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  • Writer's pictureRealFacts Editorial Team

Is a College Degree Worth Years of Debt?

Person putting a coin into a graduation cap

In a recent article by Reshma Kapadia of Barron’s, Kapadia analyzes recent data from a Pew Research Center survey about whether or not most Americans think a college degree is worth the debt many have to take on. Kapadia writes, “Only one in four U.S. adults surveyed by Pew said it’s extremely or very important to get a four-year college degree to secure a well-paying job. And almost half said it’s less important than it was 20 years ago. Even more striking: Just a fifth said a college degree was worth it if it requires taking out loans and 29% said it wasn’t worth it at all. Roughly four in 10 adults who attended college had to take out debt to fund their education, according to the Federal Reserve.” With student debt interest rates reaching near all-time highs and the nation reaching astronomically high record student debt levels (roughly $1.6 trillion), one has to wonder how much longer the student debt levels can hold before the nation has a financial crisis.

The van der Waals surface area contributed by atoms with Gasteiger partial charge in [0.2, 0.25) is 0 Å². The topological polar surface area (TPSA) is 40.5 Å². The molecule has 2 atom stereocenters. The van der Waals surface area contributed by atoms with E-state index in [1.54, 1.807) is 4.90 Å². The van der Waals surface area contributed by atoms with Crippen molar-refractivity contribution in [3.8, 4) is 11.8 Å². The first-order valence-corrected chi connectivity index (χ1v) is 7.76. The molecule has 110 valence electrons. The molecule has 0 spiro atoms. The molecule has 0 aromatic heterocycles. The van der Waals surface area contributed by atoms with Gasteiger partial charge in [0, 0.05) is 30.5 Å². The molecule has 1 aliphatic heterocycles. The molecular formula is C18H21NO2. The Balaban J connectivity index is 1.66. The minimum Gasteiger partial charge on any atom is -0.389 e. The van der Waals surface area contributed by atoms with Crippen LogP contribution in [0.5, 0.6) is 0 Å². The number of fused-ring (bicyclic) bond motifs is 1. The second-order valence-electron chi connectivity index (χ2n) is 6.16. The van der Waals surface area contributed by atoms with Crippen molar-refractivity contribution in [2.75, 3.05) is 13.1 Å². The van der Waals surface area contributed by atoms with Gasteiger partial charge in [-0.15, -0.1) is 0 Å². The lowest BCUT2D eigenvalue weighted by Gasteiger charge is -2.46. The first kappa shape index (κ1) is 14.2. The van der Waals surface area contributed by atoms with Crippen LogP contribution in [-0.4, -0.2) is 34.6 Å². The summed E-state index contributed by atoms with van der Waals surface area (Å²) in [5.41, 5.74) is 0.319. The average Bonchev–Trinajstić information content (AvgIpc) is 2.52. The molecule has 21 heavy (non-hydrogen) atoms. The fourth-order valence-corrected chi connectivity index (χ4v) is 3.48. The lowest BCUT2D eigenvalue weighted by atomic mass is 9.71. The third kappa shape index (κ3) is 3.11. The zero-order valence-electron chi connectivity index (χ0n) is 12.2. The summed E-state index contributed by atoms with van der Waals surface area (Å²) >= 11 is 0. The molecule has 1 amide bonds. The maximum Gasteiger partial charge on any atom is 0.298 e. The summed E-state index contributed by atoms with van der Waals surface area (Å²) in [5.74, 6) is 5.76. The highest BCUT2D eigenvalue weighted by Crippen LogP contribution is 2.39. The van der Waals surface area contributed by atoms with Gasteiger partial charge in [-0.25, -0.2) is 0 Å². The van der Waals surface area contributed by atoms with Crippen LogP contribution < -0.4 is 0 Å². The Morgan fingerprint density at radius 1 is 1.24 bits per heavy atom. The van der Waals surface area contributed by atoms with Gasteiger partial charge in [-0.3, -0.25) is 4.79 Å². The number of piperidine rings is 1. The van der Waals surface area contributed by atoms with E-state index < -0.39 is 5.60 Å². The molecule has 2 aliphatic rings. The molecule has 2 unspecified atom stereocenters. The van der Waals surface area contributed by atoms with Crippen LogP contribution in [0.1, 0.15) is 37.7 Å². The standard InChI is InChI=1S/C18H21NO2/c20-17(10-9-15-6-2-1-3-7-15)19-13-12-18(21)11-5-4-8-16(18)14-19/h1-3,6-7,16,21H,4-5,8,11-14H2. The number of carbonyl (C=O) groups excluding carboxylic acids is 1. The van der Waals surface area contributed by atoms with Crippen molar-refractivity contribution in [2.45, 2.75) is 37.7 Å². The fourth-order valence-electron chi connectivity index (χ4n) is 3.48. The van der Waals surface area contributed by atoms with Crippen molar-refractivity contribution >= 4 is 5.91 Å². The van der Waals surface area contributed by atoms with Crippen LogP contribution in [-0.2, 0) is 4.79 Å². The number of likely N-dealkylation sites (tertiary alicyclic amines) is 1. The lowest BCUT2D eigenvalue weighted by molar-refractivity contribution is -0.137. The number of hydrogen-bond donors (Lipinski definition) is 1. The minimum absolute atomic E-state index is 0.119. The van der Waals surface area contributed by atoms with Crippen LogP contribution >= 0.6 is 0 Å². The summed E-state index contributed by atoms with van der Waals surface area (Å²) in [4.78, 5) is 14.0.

In recent years the government has made it extremely easy to get student loans, this may have had a negative impact on student debt levels. Due to this, the number of people going to college has been rapidly increasing, but that doesn’t mean that all these people are graduating. Kapadia writes, “Greater numbers of Americans have been going to college in recent years, but only 37% earned at least a bachelor’s degree, according to the Fed.”


Although college graduates still earn a higher median income than highschool graduates, things have been getting better for those without a college degree. Kapadia writes, “While income and job prospects for those without a college degree had been declining from the mid-1970s to 2014, they have improved over the last decade…For example, while median earnings for young men with a high school education is still below 1973 levels, it has increased to $45,000 from $39,300 in 2014 in 2022 dollars.”


Now this data doesn’t mean that we should throw college out the window all together, Kapadia writes, “Of those with bachelor’s degrees, 75% of those 60-plus felt the benefits exceeded the costs, compared with 55% of those 18 to 44-years old.” It may however mean that people should take greater care when deciding if the ends justify the means when it comes to student loans.


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